Cellular Neural Networks and Development of a Decision Support Systems for Breast Cancer Detection  

Tarih: 10.03.2015
Yer: Kandilli Kampüs, AZ-19 13:00- 14:30

Halil Özcan GÜLÇÜR  Boğaziçi Üniversitesi, BME

MRM is gaining increased acceptance for detecting breast cancer in its early stages since it offers the highest sensitivity among other breast imaging modalities. In MRM, lesion-obscuring overlapping structures and summation shadows are much less pronounced as there is no need for excessive breast compression during imaging. Moreover, it does not use harmful ionizing radiation and with the help of contrast agents, it provides important tissue information on cross-sectional morphology, as well as functional information on perfusion and capillary leakage.

For accurate assessment of breast cancer however, a large volume of image data must be acquired at high spatial and temporal resolutions with an MR scanner and must be analyzed meticulously. The morphology and enhancement dynamics of every suspicious region must be visually evaluated diligently by placing a small region of interest (ROI) over the early enhancing component of the lesion and tracking its course over time. As these regions can be very small and there may be several deceptively enhanced regions from healthy tissues, manual identification of lesions from acquired images and subtraction images requires intensive attention of an expert radiologist for periods that may exceed 30 min. Moreover, the final diagnoses reflect the experience of the examiners and are thus subjective.

DynaMammoAnalyst is a novel decision support software developed by the authors to speed up the examinations and overcome subjectiveness via computation of several enhancement parameters. It facilitates lesion identification, delineation and evaluation by providing improved visualization, segmentation and localization of suspiciously enhancing regions, interactive plots of time–intensity curves and time–intensity curve distributions. It shortens the time required to explore breast MRI data considerably and reduces inter- and intra-observer variability by providing decision support for simultaneous quantitative dynamic and morphologic evaluations. DynaMammoAnalyst is able to process breast MR images acquired in different orientations with different resolutions and is able to show images in DICOM format from other modalities such as X-ray mam- mography and breast ultrasound, supplying adjunct diagnostic information to the radiologist. It requires minimal user interaction and post-processing of the images is pleasingly fast.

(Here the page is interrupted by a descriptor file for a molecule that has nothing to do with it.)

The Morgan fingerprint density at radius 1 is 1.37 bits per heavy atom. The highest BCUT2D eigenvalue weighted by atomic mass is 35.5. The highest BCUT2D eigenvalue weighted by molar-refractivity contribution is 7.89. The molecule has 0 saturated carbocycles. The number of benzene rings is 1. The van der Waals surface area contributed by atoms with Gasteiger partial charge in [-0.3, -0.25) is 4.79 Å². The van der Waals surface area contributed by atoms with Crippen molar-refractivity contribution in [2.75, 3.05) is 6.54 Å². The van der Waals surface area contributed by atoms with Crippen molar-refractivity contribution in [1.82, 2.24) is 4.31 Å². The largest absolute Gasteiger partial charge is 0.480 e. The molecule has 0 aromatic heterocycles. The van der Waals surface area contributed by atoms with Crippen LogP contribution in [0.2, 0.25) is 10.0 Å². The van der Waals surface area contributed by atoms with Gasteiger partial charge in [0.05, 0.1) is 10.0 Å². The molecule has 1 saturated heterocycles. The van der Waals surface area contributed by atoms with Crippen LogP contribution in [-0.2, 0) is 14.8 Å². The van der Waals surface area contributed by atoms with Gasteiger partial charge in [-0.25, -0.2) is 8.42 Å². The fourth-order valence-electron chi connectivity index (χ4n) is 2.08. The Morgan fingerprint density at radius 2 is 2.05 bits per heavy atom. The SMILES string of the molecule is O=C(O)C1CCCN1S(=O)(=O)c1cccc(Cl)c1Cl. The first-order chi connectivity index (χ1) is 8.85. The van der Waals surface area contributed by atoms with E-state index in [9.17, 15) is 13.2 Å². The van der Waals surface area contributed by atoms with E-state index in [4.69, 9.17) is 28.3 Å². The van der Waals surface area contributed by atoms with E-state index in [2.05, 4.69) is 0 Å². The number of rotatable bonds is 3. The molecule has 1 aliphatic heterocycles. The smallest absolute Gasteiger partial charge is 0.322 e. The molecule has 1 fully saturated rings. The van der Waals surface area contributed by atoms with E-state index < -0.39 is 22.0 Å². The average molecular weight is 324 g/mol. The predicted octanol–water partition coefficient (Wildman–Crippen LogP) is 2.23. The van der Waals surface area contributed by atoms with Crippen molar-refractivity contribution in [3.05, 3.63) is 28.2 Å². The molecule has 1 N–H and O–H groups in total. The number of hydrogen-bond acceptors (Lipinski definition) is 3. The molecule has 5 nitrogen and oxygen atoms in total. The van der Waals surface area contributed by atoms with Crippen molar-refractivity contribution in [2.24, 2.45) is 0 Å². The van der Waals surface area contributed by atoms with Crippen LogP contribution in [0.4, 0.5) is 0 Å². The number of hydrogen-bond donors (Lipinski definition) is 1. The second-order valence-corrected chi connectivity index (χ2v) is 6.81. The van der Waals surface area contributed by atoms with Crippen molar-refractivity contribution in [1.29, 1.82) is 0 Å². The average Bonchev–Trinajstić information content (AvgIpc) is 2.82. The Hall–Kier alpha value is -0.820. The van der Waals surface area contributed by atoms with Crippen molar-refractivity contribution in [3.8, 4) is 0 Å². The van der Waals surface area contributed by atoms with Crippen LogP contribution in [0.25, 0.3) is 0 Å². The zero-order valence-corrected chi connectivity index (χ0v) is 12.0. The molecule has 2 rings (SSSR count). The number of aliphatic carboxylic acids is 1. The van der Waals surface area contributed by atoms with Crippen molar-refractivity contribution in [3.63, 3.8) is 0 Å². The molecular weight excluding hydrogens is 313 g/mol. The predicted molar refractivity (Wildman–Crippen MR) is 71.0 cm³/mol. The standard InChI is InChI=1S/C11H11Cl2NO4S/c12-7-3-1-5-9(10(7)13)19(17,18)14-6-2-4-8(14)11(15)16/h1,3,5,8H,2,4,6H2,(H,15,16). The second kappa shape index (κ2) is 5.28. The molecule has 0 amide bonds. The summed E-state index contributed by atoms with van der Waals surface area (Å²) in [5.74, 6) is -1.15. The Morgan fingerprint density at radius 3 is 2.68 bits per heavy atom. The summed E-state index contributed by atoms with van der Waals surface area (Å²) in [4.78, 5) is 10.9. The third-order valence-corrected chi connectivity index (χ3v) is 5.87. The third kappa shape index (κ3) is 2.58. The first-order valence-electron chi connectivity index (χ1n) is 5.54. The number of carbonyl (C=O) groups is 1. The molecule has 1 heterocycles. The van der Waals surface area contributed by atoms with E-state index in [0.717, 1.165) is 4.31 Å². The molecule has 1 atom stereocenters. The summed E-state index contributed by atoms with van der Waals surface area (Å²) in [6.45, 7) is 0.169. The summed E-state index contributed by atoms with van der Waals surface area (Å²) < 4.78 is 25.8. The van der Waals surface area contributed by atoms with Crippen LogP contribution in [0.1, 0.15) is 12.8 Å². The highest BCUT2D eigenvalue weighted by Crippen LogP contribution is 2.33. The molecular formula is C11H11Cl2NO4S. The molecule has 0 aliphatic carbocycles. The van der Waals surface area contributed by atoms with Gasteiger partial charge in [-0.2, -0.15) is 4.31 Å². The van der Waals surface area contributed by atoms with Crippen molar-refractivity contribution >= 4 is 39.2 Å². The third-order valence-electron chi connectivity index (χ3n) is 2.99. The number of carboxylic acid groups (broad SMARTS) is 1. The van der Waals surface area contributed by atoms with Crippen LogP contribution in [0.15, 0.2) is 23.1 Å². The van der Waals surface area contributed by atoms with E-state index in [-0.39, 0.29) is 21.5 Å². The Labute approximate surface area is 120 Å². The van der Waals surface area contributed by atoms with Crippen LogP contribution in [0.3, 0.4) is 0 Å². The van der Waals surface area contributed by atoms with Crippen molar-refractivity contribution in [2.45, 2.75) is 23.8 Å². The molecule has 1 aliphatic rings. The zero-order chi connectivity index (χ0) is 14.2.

DynaMammoAnalyst uses Cellular Neural Networks (CNNs) which are massively parallel cellular structures with learning abilities to realize complex image processing tasks efficiently and in almost real time. In this preliminary study, we propose a novel, robust, and fully automated system based on CNNs to facilitate lesion localization in contrast-enhanced MR mammography, a difficult task requiring the processing of a large number of images with attention paid to minute details. The data set consists of  slices containing precontrast and postcontrast bilateral axial MR mammograms. The breast region of interest is first segmented from the precontrast images using four 2-D CNNs connected in cascade, specially designed to minimize false detections due to muscles, heart, lungs, and thoracic cavity. To identify deceptively enhancing regions, a 3-D nMITR map of the segmented breast is computed and converted into binary form. During this process tissues that have low degrees of enhancements are discarded. To boost lesions, this binary image is processed by a 3D CNN with a control template consisting of three layers of 11 X 11 cells and a fuzzy c-partitioning output function. A set of decision rules extracted empirically from the training data set based on volume and 3D eccentricity features is used to make final decisions and localize lesions. The segmentation algorithm performs well with high average precision, high true positive volume fraction, and low false positive volume fraction with an overall performance and the lesion detection performance of the system is quite satisfactory.

In the seminar  the design philosophy of decision support systems and cellular neural networks will also  be explained.